Greek Police Accused of Violence at Education Bill Protests

Police in Greece have been criticised after videos circulated on social media of officers violently pushing and shoving photojournalists covering a protest against a new bill for universities on Wednesday.

The photojournalists' union said riot police beat up a member of the union who had been reporting on the protests.

It added that one day before, police tripped up photojournalists covering another protest,­ this time in support of Dimitris Koufontinas - another union member, jailed on November 17 last year - now on hunger strike demanding transfer to another prison.

The new bill among other things allows police to maintain a presence on university campuses. A law withdrawn in 2019 long prohibited police from entering university grounds in Greece, in memory of those killed in 1973 when the military regime violently crushed an uprising at the Athens Polytechnic.

Niki Kerameus, the Education Minister, says the problem of security on Greek campuses has become acute and current lawlessness is forcing Greek students to study abroad.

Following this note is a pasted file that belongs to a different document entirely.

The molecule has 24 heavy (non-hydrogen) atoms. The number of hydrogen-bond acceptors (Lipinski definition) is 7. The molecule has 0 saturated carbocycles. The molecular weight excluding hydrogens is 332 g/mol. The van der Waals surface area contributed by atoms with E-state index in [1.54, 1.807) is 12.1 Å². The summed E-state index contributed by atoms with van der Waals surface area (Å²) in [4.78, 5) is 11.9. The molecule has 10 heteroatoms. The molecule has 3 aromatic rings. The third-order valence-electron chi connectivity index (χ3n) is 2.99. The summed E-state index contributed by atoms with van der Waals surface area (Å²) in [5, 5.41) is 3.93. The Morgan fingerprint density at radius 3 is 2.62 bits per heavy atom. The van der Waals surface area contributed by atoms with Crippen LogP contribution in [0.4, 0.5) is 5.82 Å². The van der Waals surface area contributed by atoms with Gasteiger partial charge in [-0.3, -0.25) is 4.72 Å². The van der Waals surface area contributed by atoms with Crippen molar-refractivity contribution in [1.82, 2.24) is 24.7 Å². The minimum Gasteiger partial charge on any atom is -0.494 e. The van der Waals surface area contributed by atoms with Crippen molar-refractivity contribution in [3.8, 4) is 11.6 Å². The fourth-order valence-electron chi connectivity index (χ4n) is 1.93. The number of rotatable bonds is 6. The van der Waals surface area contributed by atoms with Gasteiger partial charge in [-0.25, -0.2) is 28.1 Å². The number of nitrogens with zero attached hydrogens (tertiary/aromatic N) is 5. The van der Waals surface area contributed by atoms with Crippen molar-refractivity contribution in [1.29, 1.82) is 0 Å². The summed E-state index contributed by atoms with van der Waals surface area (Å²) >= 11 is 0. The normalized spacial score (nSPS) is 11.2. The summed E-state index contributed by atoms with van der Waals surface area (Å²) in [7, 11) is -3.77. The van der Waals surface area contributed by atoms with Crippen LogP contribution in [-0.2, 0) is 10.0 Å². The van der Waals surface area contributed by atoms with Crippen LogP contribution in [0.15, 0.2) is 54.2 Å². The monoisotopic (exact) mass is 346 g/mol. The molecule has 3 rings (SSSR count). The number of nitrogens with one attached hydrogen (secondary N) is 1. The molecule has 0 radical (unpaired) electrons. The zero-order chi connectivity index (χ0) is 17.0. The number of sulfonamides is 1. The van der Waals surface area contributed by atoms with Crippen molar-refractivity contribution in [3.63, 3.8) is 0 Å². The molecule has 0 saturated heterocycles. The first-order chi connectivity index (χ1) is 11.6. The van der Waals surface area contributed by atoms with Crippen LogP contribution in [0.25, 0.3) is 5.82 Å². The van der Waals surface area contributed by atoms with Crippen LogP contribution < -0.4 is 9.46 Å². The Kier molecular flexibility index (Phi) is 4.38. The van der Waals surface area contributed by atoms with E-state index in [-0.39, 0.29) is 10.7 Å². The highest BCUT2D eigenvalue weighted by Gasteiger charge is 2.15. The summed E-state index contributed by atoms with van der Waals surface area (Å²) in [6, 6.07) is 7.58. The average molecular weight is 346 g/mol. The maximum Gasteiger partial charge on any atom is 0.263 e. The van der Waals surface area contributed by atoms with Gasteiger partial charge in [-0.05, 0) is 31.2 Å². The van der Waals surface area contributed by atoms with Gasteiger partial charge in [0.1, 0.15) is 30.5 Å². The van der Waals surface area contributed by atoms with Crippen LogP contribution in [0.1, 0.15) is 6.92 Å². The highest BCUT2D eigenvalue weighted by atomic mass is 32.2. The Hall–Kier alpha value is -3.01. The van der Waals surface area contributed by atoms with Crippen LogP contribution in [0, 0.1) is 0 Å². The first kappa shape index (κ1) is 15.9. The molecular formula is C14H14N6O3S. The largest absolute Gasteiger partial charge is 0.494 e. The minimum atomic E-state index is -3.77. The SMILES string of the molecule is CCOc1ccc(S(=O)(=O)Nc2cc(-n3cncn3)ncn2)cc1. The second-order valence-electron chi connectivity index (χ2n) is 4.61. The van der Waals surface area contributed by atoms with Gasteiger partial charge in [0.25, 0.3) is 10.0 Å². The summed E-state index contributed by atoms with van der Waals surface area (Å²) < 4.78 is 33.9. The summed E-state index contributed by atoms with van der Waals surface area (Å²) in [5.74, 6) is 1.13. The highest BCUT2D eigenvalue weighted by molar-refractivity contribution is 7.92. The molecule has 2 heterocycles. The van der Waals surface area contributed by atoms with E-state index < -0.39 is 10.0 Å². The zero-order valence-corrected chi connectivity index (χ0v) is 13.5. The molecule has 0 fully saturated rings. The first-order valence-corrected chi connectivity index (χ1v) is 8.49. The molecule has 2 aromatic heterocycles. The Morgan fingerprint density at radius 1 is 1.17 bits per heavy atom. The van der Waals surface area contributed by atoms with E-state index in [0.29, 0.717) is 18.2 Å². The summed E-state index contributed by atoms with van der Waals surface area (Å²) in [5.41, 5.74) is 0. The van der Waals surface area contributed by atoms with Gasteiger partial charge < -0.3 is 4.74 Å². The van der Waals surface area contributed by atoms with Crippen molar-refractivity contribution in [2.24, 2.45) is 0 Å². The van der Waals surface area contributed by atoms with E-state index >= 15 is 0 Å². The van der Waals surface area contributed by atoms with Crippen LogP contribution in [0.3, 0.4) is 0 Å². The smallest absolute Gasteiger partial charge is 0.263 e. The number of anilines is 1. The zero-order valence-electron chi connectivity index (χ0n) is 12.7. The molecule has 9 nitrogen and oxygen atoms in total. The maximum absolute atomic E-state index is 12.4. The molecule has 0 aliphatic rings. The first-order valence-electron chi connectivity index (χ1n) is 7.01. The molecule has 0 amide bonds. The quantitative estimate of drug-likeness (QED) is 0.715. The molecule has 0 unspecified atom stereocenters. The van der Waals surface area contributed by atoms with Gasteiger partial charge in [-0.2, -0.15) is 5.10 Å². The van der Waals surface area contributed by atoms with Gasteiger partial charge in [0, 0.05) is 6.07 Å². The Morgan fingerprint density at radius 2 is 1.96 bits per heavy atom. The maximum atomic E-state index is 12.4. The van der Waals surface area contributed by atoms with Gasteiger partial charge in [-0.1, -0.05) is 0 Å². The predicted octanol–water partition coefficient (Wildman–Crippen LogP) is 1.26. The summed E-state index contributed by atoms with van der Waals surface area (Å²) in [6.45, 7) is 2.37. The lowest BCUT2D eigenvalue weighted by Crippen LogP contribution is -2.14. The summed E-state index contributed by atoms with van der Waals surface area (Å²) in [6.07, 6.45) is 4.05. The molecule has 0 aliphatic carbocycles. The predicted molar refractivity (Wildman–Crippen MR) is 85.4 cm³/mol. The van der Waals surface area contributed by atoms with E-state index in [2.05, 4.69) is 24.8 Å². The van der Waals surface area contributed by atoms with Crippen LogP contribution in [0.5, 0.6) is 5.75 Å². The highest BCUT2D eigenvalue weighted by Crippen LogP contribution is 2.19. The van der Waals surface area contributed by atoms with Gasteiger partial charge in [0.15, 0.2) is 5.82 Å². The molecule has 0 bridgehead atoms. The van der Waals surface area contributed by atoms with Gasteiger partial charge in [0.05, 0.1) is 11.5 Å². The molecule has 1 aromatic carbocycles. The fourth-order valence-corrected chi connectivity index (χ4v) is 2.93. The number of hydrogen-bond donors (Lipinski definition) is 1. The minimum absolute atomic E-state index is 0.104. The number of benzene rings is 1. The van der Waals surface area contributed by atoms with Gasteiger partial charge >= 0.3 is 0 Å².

Outside the Greek parliament, during the debate on the bill, a group of some 200 people, drawn from the main protest of some 5,000 protesters, clashed with riot police, who used tear gas to disperse them. Police took 52 individuals into custody.

Konstantinos Zilos, a photojournalist covering that protest, complained to BIRN of the police's "dangerous repression" of citizens and media professionals.

Besides the incident involving the beaten-up photojournalist, he added, "the police a number of times have prevented our work, cutting our access without reason and blocking our cameras with their hands or bodies".

Alexandra Tanka, a reporter for, told BIRN that a 21-year-old...

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